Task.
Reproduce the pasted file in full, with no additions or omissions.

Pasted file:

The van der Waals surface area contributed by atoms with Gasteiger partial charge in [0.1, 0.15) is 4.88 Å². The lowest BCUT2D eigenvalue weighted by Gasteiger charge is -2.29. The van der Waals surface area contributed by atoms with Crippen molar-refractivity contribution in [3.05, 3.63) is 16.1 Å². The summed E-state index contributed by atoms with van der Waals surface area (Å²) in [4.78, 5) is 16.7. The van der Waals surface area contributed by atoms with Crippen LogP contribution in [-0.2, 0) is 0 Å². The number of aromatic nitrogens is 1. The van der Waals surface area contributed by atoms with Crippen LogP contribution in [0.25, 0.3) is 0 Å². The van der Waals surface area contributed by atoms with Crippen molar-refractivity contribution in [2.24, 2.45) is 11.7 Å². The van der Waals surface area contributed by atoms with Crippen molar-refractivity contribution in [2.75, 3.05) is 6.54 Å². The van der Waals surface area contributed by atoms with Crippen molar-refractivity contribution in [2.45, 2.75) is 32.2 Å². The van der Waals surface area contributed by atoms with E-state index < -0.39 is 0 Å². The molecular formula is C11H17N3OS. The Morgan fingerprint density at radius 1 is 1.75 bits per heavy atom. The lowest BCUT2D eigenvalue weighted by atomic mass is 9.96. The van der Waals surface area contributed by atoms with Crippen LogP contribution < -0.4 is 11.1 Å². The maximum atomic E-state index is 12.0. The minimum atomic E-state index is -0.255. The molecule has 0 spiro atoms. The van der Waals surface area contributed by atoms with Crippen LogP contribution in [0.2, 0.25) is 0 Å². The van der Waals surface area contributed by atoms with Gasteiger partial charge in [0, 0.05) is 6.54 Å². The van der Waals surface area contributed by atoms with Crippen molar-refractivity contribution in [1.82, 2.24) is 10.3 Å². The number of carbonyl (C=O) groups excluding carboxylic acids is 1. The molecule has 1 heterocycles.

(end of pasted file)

The van der Waals surface area contributed by atoms with Gasteiger partial charge in [0.1, 0.15) is 4.88 Å². The lowest BCUT2D eigenvalue weighted by Gasteiger charge is -2.29. The van der Waals surface area contributed by atoms with Crippen molar-refractivity contribution in [3.05, 3.63) is 16.1 Å². The summed E-state index contributed by atoms with van der Waals surface area (Å²) in [4.78, 5) is 16.7. The van der Waals surface area contributed by atoms with Crippen LogP contribution in [-0.2, 0) is 0 Å². The number of aromatic nitrogens is 1. The van der Waals surface area contributed by atoms with Crippen LogP contribution in [0.25, 0.3) is 0 Å². The van der Waals surface area contributed by atoms with Crippen molar-refractivity contribution in [2.24, 2.45) is 11.7 Å². The van der Waals surface area contributed by atoms with Crippen molar-refractivity contribution in [2.75, 3.05) is 6.54 Å². The van der Waals surface area contributed by atoms with Crippen molar-refractivity contribution in [2.45, 2.75) is 32.2 Å². The van der Waals surface area contributed by atoms with E-state index < -0.39 is 0 Å². The molecular formula is C11H17N3OS. The Morgan fingerprint density at radius 1 is 1.75 bits per heavy atom. The lowest BCUT2D eigenvalue weighted by atomic mass is 9.96. The van der Waals surface area contributed by atoms with Crippen LogP contribution < -0.4 is 11.1 Å². The maximum atomic E-state index is 12.0. The minimum atomic E-state index is -0.255. The molecule has 0 spiro atoms. The van der Waals surface area contributed by atoms with Crippen LogP contribution in [0.2, 0.25) is 0 Å². The van der Waals surface area contributed by atoms with Gasteiger partial charge in [0, 0.05) is 6.54 Å². The van der Waals surface area contributed by atoms with Crippen molar-refractivity contribution in [1.82, 2.24) is 10.3 Å². The number of carbonyl (C=O) groups excluding carboxylic acids is 1. The molecule has 1 heterocycles.